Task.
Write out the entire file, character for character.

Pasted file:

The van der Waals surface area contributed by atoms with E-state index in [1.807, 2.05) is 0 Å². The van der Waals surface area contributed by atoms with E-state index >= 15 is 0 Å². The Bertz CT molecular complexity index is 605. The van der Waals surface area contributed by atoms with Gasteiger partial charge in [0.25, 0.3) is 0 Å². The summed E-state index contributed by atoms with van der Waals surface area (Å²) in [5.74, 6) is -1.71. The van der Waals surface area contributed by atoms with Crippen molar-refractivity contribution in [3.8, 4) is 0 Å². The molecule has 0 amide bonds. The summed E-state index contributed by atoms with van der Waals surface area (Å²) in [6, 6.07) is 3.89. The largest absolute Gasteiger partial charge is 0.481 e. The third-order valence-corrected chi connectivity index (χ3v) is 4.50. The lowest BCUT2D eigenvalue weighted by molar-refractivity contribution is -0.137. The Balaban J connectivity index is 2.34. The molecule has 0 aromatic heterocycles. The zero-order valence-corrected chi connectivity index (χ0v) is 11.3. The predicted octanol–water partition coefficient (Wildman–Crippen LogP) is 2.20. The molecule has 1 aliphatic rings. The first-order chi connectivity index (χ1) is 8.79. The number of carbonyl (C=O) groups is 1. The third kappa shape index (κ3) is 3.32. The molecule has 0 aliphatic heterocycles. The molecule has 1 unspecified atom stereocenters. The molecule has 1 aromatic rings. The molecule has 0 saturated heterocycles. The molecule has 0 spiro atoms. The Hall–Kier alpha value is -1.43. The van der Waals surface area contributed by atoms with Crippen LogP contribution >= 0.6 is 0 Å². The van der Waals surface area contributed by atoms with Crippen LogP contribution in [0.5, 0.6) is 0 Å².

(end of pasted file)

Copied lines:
The van der Waals surface area contributed by atoms with E-state index in [1.807, 2.05) is 0 Å². The van der Waals surface area contributed by atoms with E-state index >= 15 is 0 Å². The Bertz CT molecular complexity index is 605. The van der Waals surface area contributed by atoms with Gasteiger partial charge in [0.25, 0.3) is 0 Å². The summed E-state index contributed by atoms with van der Waals surface area (Å²) in [5.74, 6) is -1.71. The van der Waals surface area contributed by atoms with Crippen molar-refractivity contribution in [3.8, 4) is 0 Å². The molecule has 0 amide bonds. The summed E-state index contributed by atoms with van der Waals surface area (Å²) in [6, 6.07) is 3.89. The largest absolute Gasteiger partial charge is 0.481 e. The third-order valence-corrected chi connectivity index (χ3v) is 4.50. The lowest BCUT2D eigenvalue weighted by molar-refractivity contribution is -0.137. The Balaban J connectivity index is 2.34. The molecule has 0 aromatic heterocycles. The zero-order valence-corrected chi connectivity index (χ0v) is 11.3. The predicted octanol–water partition coefficient (Wildman–Crippen LogP) is 2.20. The molecule has 1 aliphatic rings. The first-order chi connectivity index (χ1) is 8.79. The number of carbonyl (C=O) groups is 1. The third kappa shape index (κ3) is 3.32. The molecule has 0 aliphatic heterocycles. The molecule has 1 unspecified atom stereocenters. The molecule has 1 aromatic rings. The molecule has 0 saturated heterocycles. The molecule has 0 spiro atoms. The Hall–Kier alpha value is -1.43. The van der Waals surface area contributed by atoms with Crippen LogP contribution >= 0.6 is 0 Å². The van der Waals surface area contributed by atoms with Crippen LogP contribution in [0.5, 0.6) is 0 Å².